Monday evening was spent in a private room upstairs at Del Frisco’s Steakhouse.  On hand was plenty of free wine and hors d’oeuvres.  Wine?  Good.  Hors d’oeuvres?  Should have been good, but were frustratingly mediocre: overcooked lobster, well-done steak, fried asparagus with sickeningly sweet sauce.  Then again, what kind of complete jerk complains about free food?  Well…me, I guess.  I ended up eating a stray granola bar at home later on.  You willingly eat a grotty old granola bar, but complain about free lobster?  you may ask me.  Yes.  The difference?  I expect the granola bar to be mediocre.

Tuesday’s lunch was…oh, wait.  I didn’t get a lunch break on Tuesday.  I spent the morning at that squat, hideous, unapologetic trash-magnet, the Harris County Courthouse on Chimney Rock, and had to work through lunch to halfway catch up on the piles of crap littering my desk.

Tuesday evening was slightly better.  We (myself and some fellow Houstonist writers) started out with drinks at Gingerman.  All things are made better by Gingerman.  I had a crisp, refreshing pint of Saint Arnold’s Elissa IPA (oh-so-hoppy and delicious) and enjoyed the gorgeous weather with my gorgeous Houstonist friends.  We ordered the spinach-artichoke dip, but ended up getting a bowl that looked as if it had been grabbed off another table, half-eaten and then nuked.  It was disgusting.  We ate it anyway.

Feeling that we should attempt to procure some better food, we headed directly across the street to that quaint little Italian market/restaurant D’Amico’s.  I hadn’t eaten at D’Amico’s in years, but had some very fond memories of a smashing walnut and wild mushroom risotto that I’d ordered several times with exceptional results each time.  Scanning the menu, I was sad to see that they seemed to have taken it off and replaced it with a walnut and wild mushroom tortellini instead.

I ordered the tortellini, looking to get that elusive walnut/wild mushroom fix any way I could.  We sat under the darkening sky outside, laughing, bitching, telling stories and generally being far too philosophical for a Tuesday night.  The company, at least, was fantastic.  The food, not so much.  We all happened to order various tortellini dishes.  And we all agreed that the tortellini was far too doughy, the fillings too dense, the sauces too watery, doing nothing to hold the dishes together.  Once again, frustratingly disappointing.  I think it’s too soon to claim that D’Amico’s has jumped the shark, but I’m only giving them one more shot after that.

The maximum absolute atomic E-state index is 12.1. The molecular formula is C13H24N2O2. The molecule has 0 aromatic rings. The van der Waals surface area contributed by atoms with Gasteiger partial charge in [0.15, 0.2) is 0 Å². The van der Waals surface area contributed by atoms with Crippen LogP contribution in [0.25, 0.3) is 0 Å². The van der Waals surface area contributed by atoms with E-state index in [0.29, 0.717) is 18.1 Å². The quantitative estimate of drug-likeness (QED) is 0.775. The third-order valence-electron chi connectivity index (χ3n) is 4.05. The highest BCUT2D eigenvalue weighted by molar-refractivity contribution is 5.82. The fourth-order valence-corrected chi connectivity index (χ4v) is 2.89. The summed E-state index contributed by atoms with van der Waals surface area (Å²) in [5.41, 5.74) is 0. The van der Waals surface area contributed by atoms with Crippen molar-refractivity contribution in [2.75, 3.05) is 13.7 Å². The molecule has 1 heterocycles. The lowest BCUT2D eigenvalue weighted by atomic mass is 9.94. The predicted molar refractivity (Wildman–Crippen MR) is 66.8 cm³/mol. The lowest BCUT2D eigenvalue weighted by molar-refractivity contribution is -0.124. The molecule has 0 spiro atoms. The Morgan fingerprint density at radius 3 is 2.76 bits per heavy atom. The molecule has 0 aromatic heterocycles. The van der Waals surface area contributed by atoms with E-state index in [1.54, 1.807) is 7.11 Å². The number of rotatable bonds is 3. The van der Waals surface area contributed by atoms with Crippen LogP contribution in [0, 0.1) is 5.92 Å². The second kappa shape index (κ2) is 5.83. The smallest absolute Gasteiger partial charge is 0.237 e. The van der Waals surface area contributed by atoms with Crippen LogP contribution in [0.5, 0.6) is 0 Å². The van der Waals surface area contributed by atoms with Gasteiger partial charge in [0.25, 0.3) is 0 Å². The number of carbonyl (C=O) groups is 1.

Today’s lunch was a last-minute bite at Berryhill’s.  I used to be a huge fan of theirs, especially their happy hours and their tamales, but my feelings for them have become extremely lukewarm in recent years.  Today’s lunch just reaffirmed my waning affections.  The fish tacos had almost no cilantro in them (you will not deny me cilantro!), very little red cabbage and disgustingly over-fried, eeeeenormous portions of fish.  Let me elaborate briefly on the “over-fried” part, if you will: there was more liquid in the tacos from the grease dripping off the fish than from the almost non-existent remoulade sauce.  Horrid.  At least the hot pickled carrots were reliably good (although one never truly knows how long those have been hanging around…).

Tonight’s dinner will most likely be whatever I scavenge out of the cupboard when I finally make it home.  I swear to God, this week better shape itself up food-wise unless it wants me to give up food blogging for a while.  But there is hope yet: the weekend is still to come!

Tuesday Trivia: Part Holy Crap It’s Back!

Wow.  I know, right?  So, anyway…

Last night was spent at Del Frisco’s with the lovely Jenny of I’m Never Full (and now Citysearch!), attending the check presentation party to wrap up Houston Restaurant Week, which you can read all about here:  Y’all Raised $78,877!  Needless to say, that was pretty awesome.

Also awesome was the lovely cabernet that was flowing freely, courtesy of Messina Hof.  And that brings us to today’s trivia theme: beverages.  You know how I love a good theme…

  1. Which of the following beverages was not available to American pioneers during the 19th century?  Carbonated water, iced tea, vodka, or beer?
  2. Chicory is well-known as a coffee substitute.  What common nut was also used throughout American history to make coffee when no coffee beans were available?
  3. Although we may view it as an all-American beverage, lemonade has actually been a popular drink since medieval times.  Where was it first served and enjoyed?
  4. Diet sodas were introduced in the 1950s as a way of marketing artificial sweeteners to the general public.  What company patented the first diet soda?
  5. Most species of domesticated livestock have been milked — and the milk enjoyed by humans — at some point or another in history.  But which of these animals has not been used as a source of milk?  Yaks, donkeys, horses or pigs?
  6. BONUS:  In Western culture, the milk of what animal was favored over the cow until the 16th century?

Drink it up, folks!  See you all back here on Thursday for the answers…